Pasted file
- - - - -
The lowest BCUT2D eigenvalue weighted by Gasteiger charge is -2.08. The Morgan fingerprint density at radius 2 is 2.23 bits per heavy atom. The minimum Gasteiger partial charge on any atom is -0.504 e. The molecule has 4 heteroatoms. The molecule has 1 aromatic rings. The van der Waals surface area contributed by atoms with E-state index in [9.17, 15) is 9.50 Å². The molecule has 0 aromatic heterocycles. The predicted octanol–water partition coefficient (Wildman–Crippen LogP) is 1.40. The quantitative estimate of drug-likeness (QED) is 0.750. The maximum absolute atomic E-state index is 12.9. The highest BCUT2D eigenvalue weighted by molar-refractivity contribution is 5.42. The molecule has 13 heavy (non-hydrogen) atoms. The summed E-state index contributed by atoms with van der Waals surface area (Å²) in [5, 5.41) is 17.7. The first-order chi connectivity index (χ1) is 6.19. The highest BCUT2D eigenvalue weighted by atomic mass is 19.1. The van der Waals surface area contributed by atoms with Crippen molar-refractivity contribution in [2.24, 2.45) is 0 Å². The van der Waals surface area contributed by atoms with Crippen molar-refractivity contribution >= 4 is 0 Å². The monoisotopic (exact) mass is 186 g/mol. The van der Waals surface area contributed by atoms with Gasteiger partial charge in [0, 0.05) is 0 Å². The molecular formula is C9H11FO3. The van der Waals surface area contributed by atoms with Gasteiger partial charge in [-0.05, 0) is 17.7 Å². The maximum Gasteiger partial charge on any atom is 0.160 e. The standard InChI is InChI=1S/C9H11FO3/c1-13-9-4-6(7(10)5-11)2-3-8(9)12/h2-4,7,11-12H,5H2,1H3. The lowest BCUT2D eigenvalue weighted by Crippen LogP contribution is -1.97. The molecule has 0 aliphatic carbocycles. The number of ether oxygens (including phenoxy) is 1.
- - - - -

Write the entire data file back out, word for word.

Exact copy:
The lowest BCUT2D eigenvalue weighted by Gasteiger charge is -2.08. The Morgan fingerprint density at radius 2 is 2.23 bits per heavy atom. The minimum Gasteiger partial charge on any atom is -0.504 e. The molecule has 4 heteroatoms. The molecule has 1 aromatic rings. The van der Waals surface area contributed by atoms with E-state index in [9.17, 15) is 9.50 Å². The molecule has 0 aromatic heterocycles. The predicted octanol–water partition coefficient (Wildman–Crippen LogP) is 1.40. The quantitative estimate of drug-likeness (QED) is 0.750. The maximum absolute atomic E-state index is 12.9. The highest BCUT2D eigenvalue weighted by molar-refractivity contribution is 5.42. The molecule has 13 heavy (non-hydrogen) atoms. The summed E-state index contributed by atoms with van der Waals surface area (Å²) in [5, 5.41) is 17.7. The first-order chi connectivity index (χ1) is 6.19. The highest BCUT2D eigenvalue weighted by atomic mass is 19.1. The van der Waals surface area contributed by atoms with Crippen molar-refractivity contribution in [2.24, 2.45) is 0 Å². The van der Waals surface area contributed by atoms with Crippen molar-refractivity contribution >= 4 is 0 Å². The monoisotopic (exact) mass is 186 g/mol. The van der Waals surface area contributed by atoms with Gasteiger partial charge in [0, 0.05) is 0 Å². The molecular formula is C9H11FO3. The van der Waals surface area contributed by atoms with Gasteiger partial charge in [-0.05, 0) is 17.7 Å². The maximum Gasteiger partial charge on any atom is 0.160 e. The standard InChI is InChI=1S/C9H11FO3/c1-13-9-4-6(7(10)5-11)2-3-8(9)12/h2-4,7,11-12H,5H2,1H3. The lowest BCUT2D eigenvalue weighted by Crippen LogP contribution is -1.97. The molecule has 0 aliphatic carbocycles. The number of ether oxygens (including phenoxy) is 1.